This is, quite simply, a terrific piece of work. Cynthia tells the story of the courtship, marriage, separation, and eventual reconciliation of Cynthia Walford, the daughter of a prosperous goods broker of, and Humphrey Kent, a struggling writer. But much of the book focuses instead on Humphrey’s situation as a working writer and his difficulties in achieving financial stability, artistic aspirations, and personal integrity at the same time. And it is a mark of Merrick’s skill at what William Dean Howells called “shapeliness”–the effective use of form–how subtly and indirectly it becomes apparent to the reader that the book is really about two people coming into a mature relationship with each other.
When the two meet at a resort in Dieppe, Kent has just published his first novel to fine critical acclaim. His legacy and the hundred pounds from the sale have taken him the first step into the upper middle class. Cynthia is something of a bourgeois princess and the Walfords quite smug about already occupying a solid place, with a house called “The Hawthorns” in Streatham, servants, and the luxury of taking resort vacations in France. Humphrey is smitten with Cynthia’s beauty and grace, and Cynthia responds to his undivided attention. But engagement is impossible without her parents’ approval. After Cynthia’s father grills him about his prospects and Mrs. Walford begins to fantasize about having a “renowned” author in their family, though, the match is soon made, and the couple move into a house near The Hawthorns, complete with servant, and Humphrey starts in on his second novel.
The bloom quickly comes off the rose. “Companionship, and not worship, was required now, and neither found the other quite so companionable as had been expected,” Merrick writes. Humphrey finds Cynthia’s interests materialistic, superficial, and mundane: “… her manner was as dull as her topics.” He longs to share his daily labors with her, to discuss narrative development and emerging characters, but spends his evenings talking about furniture or enduring visits to the Walfords. And she is more than a little disappointed to have become so marginal in his time and thoughts.
The momentum of the narrative picks up rapidly as their first year together ends. A son–named Humphrey at Cynthia’s insistence–is born. Humphrey manages to finish the novel–a few months behind his self-imposed schedule but much to his artistic satisfaction, and posts it off to his publisher. Two hundred pounds, he thinks, should be a fair price. After all, the household expenses are growing and have consumed much of his inheritance.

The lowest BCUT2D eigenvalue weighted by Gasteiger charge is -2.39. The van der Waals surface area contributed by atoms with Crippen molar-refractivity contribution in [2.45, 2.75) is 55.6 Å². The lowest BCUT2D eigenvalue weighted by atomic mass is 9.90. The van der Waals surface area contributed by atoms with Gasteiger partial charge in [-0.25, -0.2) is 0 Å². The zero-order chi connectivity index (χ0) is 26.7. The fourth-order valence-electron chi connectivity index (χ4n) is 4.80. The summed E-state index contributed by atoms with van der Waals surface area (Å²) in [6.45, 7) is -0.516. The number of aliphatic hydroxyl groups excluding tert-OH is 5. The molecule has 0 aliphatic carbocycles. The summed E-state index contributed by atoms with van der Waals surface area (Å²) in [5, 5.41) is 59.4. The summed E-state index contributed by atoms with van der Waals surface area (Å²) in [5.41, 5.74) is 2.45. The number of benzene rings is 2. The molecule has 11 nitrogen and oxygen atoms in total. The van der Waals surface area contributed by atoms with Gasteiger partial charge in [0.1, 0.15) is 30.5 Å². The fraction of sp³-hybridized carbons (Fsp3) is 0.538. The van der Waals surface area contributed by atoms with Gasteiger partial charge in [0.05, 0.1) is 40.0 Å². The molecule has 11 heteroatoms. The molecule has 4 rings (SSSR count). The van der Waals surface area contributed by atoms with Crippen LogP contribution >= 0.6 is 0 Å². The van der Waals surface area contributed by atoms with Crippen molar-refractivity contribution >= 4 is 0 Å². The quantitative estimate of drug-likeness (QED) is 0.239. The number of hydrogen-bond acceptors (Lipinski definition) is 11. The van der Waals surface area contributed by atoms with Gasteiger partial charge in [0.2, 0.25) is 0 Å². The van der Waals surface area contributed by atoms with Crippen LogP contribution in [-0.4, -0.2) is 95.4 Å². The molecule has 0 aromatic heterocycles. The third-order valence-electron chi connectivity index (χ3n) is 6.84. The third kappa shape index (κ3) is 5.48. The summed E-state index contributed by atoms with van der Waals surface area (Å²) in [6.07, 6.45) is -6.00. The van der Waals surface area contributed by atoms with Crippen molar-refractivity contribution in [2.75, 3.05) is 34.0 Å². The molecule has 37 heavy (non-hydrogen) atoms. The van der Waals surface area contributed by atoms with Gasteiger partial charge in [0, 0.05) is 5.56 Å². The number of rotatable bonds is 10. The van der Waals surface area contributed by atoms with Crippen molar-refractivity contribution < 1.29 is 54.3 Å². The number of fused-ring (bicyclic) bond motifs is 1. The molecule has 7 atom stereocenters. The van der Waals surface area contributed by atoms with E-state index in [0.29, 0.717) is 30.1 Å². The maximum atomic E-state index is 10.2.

Unfortunately, the novel comes back from the publishers a few weeks later with a short note: “The faults seem inherent to the story, and irremediable, and we are therefore returning the MS. to you to-day, with
our compliments and thanks.” He tries a second. Then a third. Then others, as time and what little money he has left slip away. He begins applying for positions, but London has nothing to offer. As a last resort, he accepts an editorial post with an English magazine from expatriates based in Paris.
Humphrey and Cynthia hastily pack up baby, nurse, and a few trunks and head off to Paris. The magazine proves a second-rate affair, mostly full of loosely plagiarized material. Its owner, an English baron with gambling debts and an expensive French mistress, has founded it as a lark and neglects tedious details such as paying his staff. Humphrey and Cynthia are forced to move to cheaper, dingier digs. Soon, they are avoiding the landlady, taking small loans from a sympathetic maid, and pawning bits of jewelry. Humphrey spends more and more time trying to chase down his employer for the week’s pay. As soon as the baron’s own funds start drying up, he pulls the plug, leaving them stranded. At the very last minute, just hours ahead of being tossed on the street with nothing but the clothes on their backs, they manage to arrange for the money to get themselves back to London.